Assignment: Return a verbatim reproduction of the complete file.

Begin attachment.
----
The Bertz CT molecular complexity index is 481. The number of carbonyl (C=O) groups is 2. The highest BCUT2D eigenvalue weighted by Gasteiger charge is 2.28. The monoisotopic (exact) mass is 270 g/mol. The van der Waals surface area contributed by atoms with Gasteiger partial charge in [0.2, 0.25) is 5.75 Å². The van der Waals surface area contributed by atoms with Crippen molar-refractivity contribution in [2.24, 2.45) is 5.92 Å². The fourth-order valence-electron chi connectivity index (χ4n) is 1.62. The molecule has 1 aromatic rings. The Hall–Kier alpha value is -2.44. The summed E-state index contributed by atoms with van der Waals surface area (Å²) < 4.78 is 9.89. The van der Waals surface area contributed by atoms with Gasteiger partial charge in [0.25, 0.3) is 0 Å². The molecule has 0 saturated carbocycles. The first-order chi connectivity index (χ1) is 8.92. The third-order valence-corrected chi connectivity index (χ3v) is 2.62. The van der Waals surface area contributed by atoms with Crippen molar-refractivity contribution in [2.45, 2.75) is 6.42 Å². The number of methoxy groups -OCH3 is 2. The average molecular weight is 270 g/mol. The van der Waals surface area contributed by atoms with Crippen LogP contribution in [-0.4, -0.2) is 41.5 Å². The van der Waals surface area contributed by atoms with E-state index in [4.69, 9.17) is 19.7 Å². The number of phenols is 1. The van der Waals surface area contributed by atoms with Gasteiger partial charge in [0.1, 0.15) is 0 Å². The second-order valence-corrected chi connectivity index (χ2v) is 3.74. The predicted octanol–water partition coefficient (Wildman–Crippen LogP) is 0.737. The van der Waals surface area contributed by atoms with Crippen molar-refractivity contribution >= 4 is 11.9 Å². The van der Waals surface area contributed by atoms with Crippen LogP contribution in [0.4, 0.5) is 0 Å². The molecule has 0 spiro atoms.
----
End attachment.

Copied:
The Bertz CT molecular complexity index is 481. The number of carbonyl (C=O) groups is 2. The highest BCUT2D eigenvalue weighted by Gasteiger charge is 2.28. The monoisotopic (exact) mass is 270 g/mol. The van der Waals surface area contributed by atoms with Gasteiger partial charge in [0.2, 0.25) is 5.75 Å². The van der Waals surface area contributed by atoms with Crippen molar-refractivity contribution in [2.24, 2.45) is 5.92 Å². The fourth-order valence-electron chi connectivity index (χ4n) is 1.62. The molecule has 1 aromatic rings. The Hall–Kier alpha value is -2.44. The summed E-state index contributed by atoms with van der Waals surface area (Å²) < 4.78 is 9.89. The van der Waals surface area contributed by atoms with Gasteiger partial charge in [0.25, 0.3) is 0 Å². The molecule has 0 saturated carbocycles. The first-order chi connectivity index (χ1) is 8.92. The third-order valence-corrected chi connectivity index (χ3v) is 2.62. The van der Waals surface area contributed by atoms with Crippen molar-refractivity contribution in [2.45, 2.75) is 6.42 Å². The number of methoxy groups -OCH3 is 2. The average molecular weight is 270 g/mol. The van der Waals surface area contributed by atoms with Crippen LogP contribution in [-0.4, -0.2) is 41.5 Å². The van der Waals surface area contributed by atoms with E-state index in [4.69, 9.17) is 19.7 Å². The number of phenols is 1. The van der Waals surface area contributed by atoms with Gasteiger partial charge in [0.1, 0.15) is 0 Å². The second-order valence-corrected chi connectivity index (χ2v) is 3.74. The predicted octanol–water partition coefficient (Wildman–Crippen LogP) is 0.737. The van der Waals surface area contributed by atoms with Crippen molar-refractivity contribution >= 4 is 11.9 Å². The van der Waals surface area contributed by atoms with Crippen LogP contribution in [0.4, 0.5) is 0 Å². The molecule has 0 spiro atoms.